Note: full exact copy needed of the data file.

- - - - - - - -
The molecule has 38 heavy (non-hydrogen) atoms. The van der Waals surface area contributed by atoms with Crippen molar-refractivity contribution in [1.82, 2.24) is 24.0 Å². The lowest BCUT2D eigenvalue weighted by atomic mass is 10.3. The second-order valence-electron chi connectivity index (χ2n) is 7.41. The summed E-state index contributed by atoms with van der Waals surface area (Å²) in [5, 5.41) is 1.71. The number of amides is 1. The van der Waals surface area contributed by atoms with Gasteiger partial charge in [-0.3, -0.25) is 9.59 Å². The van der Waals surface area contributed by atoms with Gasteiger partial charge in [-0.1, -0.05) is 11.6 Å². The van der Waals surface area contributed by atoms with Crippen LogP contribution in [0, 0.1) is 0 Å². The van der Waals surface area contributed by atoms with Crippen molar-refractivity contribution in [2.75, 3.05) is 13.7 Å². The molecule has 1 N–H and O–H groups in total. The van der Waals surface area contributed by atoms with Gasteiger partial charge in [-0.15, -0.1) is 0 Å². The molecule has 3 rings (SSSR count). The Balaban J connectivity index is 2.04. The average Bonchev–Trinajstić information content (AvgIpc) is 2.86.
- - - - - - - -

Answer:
The molecule has 38 heavy (non-hydrogen) atoms. The van der Waals surface area contributed by atoms with Crippen molar-refractivity contribution in [1.82, 2.24) is 24.0 Å². The lowest BCUT2D eigenvalue weighted by atomic mass is 10.3. The second-order valence-electron chi connectivity index (χ2n) is 7.41. The summed E-state index contributed by atoms with van der Waals surface area (Å²) in [5, 5.41) is 1.71. The number of amides is 1. The van der Waals surface area contributed by atoms with Gasteiger partial charge in [-0.3, -0.25) is 9.59 Å². The van der Waals surface area contributed by atoms with Gasteiger partial charge in [-0.1, -0.05) is 11.6 Å². The van der Waals surface area contributed by atoms with Crippen LogP contribution in [0, 0.1) is 0 Å². The van der Waals surface area contributed by atoms with Crippen molar-refractivity contribution in [2.75, 3.05) is 13.7 Å². The molecule has 1 N–H and O–H groups in total. The van der Waals surface area contributed by atoms with Gasteiger partial charge in [-0.15, -0.1) is 0 Å². The molecule has 3 rings (SSSR count). The Balaban J connectivity index is 2.04. The average Bonchev–Trinajstić information content (AvgIpc) is 2.86.